"The dissertation piece wasn't the hardest part of graduate school for me," says Kaplan. "But I noticed my colleagues were struggling." That realization led her to create a business as a dissertation coach, helping psychology and counseling students settle on a viable project, hook up with the right professors and stick to strict deadlines.
Now doing a postdoctoral internship, Kaplan says the money she's earned as a dissertation coach helped float her through her graduate years. "It could be a living [in itself] if I chose to do more hours."
Of course, not everyone wants to think while they earn extra cash; some of us would rather enjoy a paid distraction from studying. Fortunately, many part-time jobs offer a mental break from the psychology world. Babysitting, for instance, can be a paid escape from campus, sometimes affording a few quiet hours after the kids have gone to bed. Such opportunities abound on Craigslist, though some parents are more comfortable searching for sitters on neighborhood listservs.
If you're looking for something steadier, consider a nights-and-weekends gig at your local restaurant or bar. One former psychology graduate student from the University of Nevada, Las Vegas, who spoke on condition of anonymity, supported himself throughout his master's pursuit by working security detail at some of the city's clubs. The downside? Holding a demanding outside job was frowned upon in his program — some programs even forbid it if you hold an assistantship — so he felt compelled to hide his outside work from his professors and students.
His covert labors were worth it, says the student, as he earned at least $100 a night and actually looked forward to work.
"It just helped me balance out the tough weeks," he says. "[Between] school work, the teaching and the research, it was nice knowing that in a couple days I could see a concert, or we'd have a cool deejay coming in."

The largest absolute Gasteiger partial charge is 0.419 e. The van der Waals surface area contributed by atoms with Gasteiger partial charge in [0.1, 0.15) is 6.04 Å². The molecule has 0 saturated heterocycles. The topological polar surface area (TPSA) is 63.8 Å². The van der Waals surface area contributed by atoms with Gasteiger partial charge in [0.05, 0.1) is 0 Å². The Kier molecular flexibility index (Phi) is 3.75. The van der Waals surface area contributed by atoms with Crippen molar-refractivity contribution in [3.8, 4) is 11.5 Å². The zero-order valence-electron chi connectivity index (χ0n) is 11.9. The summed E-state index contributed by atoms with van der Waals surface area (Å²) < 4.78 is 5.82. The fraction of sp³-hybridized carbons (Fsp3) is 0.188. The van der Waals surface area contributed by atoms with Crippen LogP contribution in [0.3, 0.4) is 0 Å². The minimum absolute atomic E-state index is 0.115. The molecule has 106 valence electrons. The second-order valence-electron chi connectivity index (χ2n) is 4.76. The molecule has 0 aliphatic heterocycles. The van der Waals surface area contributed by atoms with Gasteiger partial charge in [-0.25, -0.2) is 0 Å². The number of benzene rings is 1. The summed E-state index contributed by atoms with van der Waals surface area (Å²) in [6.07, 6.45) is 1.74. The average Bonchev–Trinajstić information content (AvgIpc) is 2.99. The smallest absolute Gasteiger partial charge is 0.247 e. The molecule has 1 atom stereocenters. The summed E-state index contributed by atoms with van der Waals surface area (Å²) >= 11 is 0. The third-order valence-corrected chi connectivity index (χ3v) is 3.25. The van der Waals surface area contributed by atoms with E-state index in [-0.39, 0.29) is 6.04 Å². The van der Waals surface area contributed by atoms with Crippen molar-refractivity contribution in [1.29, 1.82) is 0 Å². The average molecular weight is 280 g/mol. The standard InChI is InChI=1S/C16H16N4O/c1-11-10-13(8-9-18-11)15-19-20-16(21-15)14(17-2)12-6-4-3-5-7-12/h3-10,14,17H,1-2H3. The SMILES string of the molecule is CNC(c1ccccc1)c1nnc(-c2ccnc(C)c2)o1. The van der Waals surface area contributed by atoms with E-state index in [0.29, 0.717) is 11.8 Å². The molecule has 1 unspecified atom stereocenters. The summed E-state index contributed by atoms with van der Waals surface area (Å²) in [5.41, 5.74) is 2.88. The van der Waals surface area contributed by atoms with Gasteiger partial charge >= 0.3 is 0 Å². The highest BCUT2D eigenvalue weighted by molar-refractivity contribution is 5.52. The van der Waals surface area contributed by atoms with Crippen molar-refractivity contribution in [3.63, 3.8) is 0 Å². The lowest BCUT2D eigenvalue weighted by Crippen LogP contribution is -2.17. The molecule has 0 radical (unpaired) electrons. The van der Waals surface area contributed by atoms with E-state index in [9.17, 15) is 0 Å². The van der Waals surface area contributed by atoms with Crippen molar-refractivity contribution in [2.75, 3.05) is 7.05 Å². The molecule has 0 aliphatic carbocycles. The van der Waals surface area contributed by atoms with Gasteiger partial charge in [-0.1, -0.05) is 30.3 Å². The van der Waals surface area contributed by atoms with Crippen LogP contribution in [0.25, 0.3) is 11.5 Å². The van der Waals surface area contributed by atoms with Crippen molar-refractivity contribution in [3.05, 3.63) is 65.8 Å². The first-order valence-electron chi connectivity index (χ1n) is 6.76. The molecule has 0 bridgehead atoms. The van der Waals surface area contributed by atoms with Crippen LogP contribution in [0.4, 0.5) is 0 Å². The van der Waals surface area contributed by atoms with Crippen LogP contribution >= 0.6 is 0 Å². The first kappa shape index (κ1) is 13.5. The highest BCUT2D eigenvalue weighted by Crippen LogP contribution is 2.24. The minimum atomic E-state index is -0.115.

In fact, he enjoyed the work so much that he eventually had to quit. Hanging out in the VIP lounge in the wee hours started to take its toll on his early morning classes. "I knew it was time to get out," he says.
Another popular part-time job that requires only a short-term commitment: medical trial volunteer, or, in common parlance, guinea pig. Just about every medical school needs participants for clinical trials. The pay can vary widely depending on the time requirements and physical demands, but a student who finds the right studies can earn money for almost no work at all.
One New York City psychology grad student says that over the last four years, she's earned close to $3,000 by participating in about 15 studies. Some paid as little as $25 for an hour of her time, while others paid hundreds of dollars for weeks-long commitments. Nearly all were advertised on Craigslist in the "volunteers" section, or on fliers on community boards around campus and near hospitals.
Though the money can be good, this student says you need to know exactly what you're getting into: One of her trials had negative side effects — the study required her to take exploratory medicine for attention-deficit hyperactivity disorder. The meds actually induced hyperactivity in her. "It was really unsettling, but very safe and controlled," she says.
Aside from all the extra cash, "the studies are interesting," she says, "especially if it's in your field."
Dave Jamieson is a writer in Chicago.